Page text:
Posts Tagged With: Fuxing Village

China Re-mix.

man w pig2 Having dutifully swallowed all the negative publicity we’ve been served up in this country about China (and added some of my own piquant paranoia) — it began to seem like a place I would never want to go. Solemn Little Beauty

But once I got to China, on my fourth month of traveling for Heifer International, I found it was much like any other place on the planet: filled with beautiful people working hard to make their lives and the lives of their children a little bit easier, sweeter, and more secure.

little princess I spent my time in Sichuan province, in the western part of China. It is a place of big, impersonal cities and lovely contemplative country-sides– but no, I didn’t stop to see any pandas (sigh).landscape

However, I did experience the incredible ethnic groups of the Yi people (the women are intensely fabulous, with headdresses right out of the Witches of Eastwick)…Yi hat

… And I met the kindest, most gentle AIDS mother making a living with her Heifer pigs for her three young children …

Waqi Wunin, my personal heroine

Waqi Wunin, my personal heroine

…and I visited a small village making a big comeback from the terrible earthquake of 2010, despite it being populated almost solely by women my age (probably a good bit younger).

The women of Fuxing & me.

The intrepid women of Fuxing Village & me.

And of course, I was served some totally amazing food – and ate my wimpy vegetarian share of it.OLYMPUS DIGITAL CAMERAIn China, I had the unique opportunity to sit down and talk to ordinary rural Chinese people who were struggling to cope with life outside the megalopolis–and whose stories turned out to be riveting.

A circle of trust (and roasted potatoes)

A circle of trust (and roasted potatoes)

I also realized that I wasn’t the only one who was perhaps a little skeptical of the foreigner. skepticalBut more than anything, I had the same epiphany I had in every Heifer country I visited last year — Leader

… that the poverty we don’t see around us is still there … Grand-daughter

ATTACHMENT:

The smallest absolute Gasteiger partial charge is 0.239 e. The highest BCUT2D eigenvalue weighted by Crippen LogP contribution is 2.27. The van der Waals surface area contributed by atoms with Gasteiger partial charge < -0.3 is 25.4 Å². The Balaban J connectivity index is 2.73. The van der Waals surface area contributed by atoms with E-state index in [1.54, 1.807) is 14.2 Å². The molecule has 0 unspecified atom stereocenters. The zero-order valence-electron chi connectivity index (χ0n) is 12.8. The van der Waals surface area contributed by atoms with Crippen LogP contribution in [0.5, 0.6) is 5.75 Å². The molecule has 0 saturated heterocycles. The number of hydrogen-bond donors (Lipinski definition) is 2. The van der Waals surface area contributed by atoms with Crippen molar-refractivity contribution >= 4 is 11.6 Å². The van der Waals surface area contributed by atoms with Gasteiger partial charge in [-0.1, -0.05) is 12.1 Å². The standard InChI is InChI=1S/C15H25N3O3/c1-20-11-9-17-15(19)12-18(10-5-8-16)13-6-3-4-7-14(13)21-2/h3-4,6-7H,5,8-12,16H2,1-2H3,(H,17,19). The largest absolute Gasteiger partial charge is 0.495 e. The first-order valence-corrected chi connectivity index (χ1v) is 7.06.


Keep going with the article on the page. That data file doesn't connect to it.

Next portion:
… that animals are beautiful and full of potent power to change the trajectory of a family’s life .. that pig

… and there is literally nothing more universally beautiful than a smile.daughterTo follow me through the pages of yesteryear (in China) click on a story:

https://heifer12x12.com/2012/04/30/first-impressions-of-china/

https://heifer12x12.com/2012/05/02/high-but-not-dry-in-yi-country-china/

https://heifer12x12.com/2012/05/04/not-exactly-a-tiger-mom/

https://heifer12x12.com/2012/05/07/a-scaredy-cat-taste-of-china/

https://heifer12x12.com/2012/05/09/a-beautiful-life/

https://heifer12x12.com/2012/05/14/farewell-my-lovely/

Categories: Animals, Children, China, Farming, Heifer International, Hunger, Photography, Poverty, Travel | Tags: , , , , , , , , , | 18 Comments

Farewell, my lovely …

The new breed … smarter, better, prettier!

My last two days in China were spent visiting Heifer International projects in Jingu and Fuxing Village … towns that were hit hard by the disastrous 7.8 earthquake that tore a path of destruction 500 kilometers through the heart of Sichuan province on May 12, 2008. These rural communities raised livestock and fruit, but inside the collapsing barns and houses most of the livestock were killed – along with 68,000 people.

The rebuilding of the Earthquake- Affected area by the Chinese government has been intense, but the Lizhou Poverty Alleviation Bureau chose to work with Heifer for livestock replacement because of its reputation for long-term results. (Or as the Heifer China staff humbly told me, “Our strict standards, high expectations of our farmers, and precise reporting of results make us challenging to work with. But I think we got chosen because we have a reputation for changing people, communities, and the government entities we work with for good.”)